HeartKids families and patients identified lack of access to funding and inconsistencies in access to supportive funding as a limitation of the current system. Consistently, families mentioned that parking at most of the hospitals was expensive and a substantial financial drain given the number of times they were required to visit hospitals. This and other matters have created a financial hardship for heart kid’s families.
HeartKids is calling on the government to ensure congenital and childhood heart disease children and their families have access to the National Disability Insurance Scheme (NDIS) and if appropriate, Health Care Cards and Carers Benefits. HeartKids parents report varying degrees of support and these forms of financial assistance are not universally available to all families, with an ad-hoc assessment of need appearing to be the norm.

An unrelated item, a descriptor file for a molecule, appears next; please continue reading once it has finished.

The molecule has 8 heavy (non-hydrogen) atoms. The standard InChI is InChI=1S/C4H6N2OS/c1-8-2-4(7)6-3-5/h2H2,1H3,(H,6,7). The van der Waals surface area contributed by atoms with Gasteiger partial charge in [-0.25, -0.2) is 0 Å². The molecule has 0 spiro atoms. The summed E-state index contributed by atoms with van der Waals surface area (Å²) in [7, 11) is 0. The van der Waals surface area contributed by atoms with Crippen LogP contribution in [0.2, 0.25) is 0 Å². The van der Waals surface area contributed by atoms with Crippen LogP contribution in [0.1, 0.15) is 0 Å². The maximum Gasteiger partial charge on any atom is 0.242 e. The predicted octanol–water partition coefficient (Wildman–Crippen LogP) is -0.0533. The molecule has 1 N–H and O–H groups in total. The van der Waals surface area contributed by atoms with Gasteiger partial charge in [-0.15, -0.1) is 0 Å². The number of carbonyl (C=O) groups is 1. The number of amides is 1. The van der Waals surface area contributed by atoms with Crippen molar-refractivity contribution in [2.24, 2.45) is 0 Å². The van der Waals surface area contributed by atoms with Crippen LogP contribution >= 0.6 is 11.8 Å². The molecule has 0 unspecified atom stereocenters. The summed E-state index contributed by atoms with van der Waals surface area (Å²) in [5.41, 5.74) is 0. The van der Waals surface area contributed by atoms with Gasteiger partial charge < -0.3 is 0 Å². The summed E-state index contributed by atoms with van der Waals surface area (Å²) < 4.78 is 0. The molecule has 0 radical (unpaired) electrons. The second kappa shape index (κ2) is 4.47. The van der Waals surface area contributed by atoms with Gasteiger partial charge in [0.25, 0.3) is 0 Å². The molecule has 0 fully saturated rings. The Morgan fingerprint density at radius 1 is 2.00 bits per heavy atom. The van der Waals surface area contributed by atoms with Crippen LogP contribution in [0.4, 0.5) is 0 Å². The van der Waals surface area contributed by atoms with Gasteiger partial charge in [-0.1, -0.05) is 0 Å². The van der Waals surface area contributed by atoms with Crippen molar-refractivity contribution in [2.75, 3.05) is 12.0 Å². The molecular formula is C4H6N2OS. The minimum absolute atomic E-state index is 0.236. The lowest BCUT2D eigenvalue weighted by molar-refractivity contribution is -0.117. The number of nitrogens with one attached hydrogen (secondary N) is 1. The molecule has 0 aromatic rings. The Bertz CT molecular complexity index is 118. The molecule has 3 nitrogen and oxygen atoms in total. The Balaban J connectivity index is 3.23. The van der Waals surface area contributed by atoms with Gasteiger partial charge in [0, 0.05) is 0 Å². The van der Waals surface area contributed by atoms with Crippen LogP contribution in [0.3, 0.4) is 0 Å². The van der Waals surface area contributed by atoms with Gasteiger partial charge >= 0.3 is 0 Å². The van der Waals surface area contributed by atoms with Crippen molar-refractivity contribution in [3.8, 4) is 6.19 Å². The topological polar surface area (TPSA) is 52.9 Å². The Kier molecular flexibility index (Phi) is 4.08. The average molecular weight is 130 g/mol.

Access to social, psychological and allied health support
Given that it has only been relatively recently that the neuro-developmental aspects of congenital heart disease have begun to be investigated in-depth, many families have been coping with brain injuries and psychological and psychosocial conditions with very little support. In many cases, one parent was not able to work, as the child with CHD required additional care.
HeartKids Support Coordinators and family members consulted consistently identified the lack of support services as a major weakness of the current health system. In particular the lack of access to social work services was noted.
Bereavement support for Heart Angel Families
Lack of bereavement support was identified in the 2011 White CHD Paper as a major area of focus. Bereavement support was seen to be particularly difficult for families living outside of the major metropolitan centres. When a family has lost a child the family members rarely want to interact with families.
Whilst HeartKids offers a limited Bereavement Support Program and provides financial assistance to Heart Angel families to access grief and loss counselling, the take up rate of Mental Health Plans and the ease of access of these is a high priority for HeartKids.
Transition from pediatric to adult care